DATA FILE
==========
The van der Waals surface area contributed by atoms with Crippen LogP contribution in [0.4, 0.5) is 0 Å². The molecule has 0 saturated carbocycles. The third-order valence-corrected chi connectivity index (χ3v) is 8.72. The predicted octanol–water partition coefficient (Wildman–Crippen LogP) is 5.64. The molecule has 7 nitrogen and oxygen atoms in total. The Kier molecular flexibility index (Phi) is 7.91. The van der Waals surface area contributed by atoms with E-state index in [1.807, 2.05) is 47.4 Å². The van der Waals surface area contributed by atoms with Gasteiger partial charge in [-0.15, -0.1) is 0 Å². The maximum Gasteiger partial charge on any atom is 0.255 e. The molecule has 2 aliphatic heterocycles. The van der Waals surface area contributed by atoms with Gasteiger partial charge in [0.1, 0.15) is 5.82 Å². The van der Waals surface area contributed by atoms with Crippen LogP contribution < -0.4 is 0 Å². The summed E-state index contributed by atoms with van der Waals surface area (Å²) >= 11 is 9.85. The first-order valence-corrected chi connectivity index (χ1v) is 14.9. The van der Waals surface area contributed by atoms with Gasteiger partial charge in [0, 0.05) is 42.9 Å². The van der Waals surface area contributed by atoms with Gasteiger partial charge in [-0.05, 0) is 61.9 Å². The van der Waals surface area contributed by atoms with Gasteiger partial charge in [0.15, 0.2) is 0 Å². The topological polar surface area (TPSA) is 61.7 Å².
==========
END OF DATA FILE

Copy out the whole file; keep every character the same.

The van der Waals surface area contributed by atoms with Crippen LogP contribution in [0.4, 0.5) is 0 Å². The molecule has 0 saturated carbocycles. The third-order valence-corrected chi connectivity index (χ3v) is 8.72. The predicted octanol–water partition coefficient (Wildman–Crippen LogP) is 5.64. The molecule has 7 nitrogen and oxygen atoms in total. The Kier molecular flexibility index (Phi) is 7.91. The van der Waals surface area contributed by atoms with E-state index in [1.807, 2.05) is 47.4 Å². The van der Waals surface area contributed by atoms with Gasteiger partial charge in [-0.15, -0.1) is 0 Å². The maximum Gasteiger partial charge on any atom is 0.255 e. The molecule has 2 aliphatic heterocycles. The van der Waals surface area contributed by atoms with Gasteiger partial charge in [0.1, 0.15) is 5.82 Å². The van der Waals surface area contributed by atoms with Crippen LogP contribution < -0.4 is 0 Å². The summed E-state index contributed by atoms with van der Waals surface area (Å²) >= 11 is 9.85. The first-order valence-corrected chi connectivity index (χ1v) is 14.9. The van der Waals surface area contributed by atoms with Gasteiger partial charge in [0, 0.05) is 42.9 Å². The van der Waals surface area contributed by atoms with Gasteiger partial charge in [-0.05, 0) is 61.9 Å². The van der Waals surface area contributed by atoms with Gasteiger partial charge in [0.15, 0.2) is 0 Å². The topological polar surface area (TPSA) is 61.7 Å².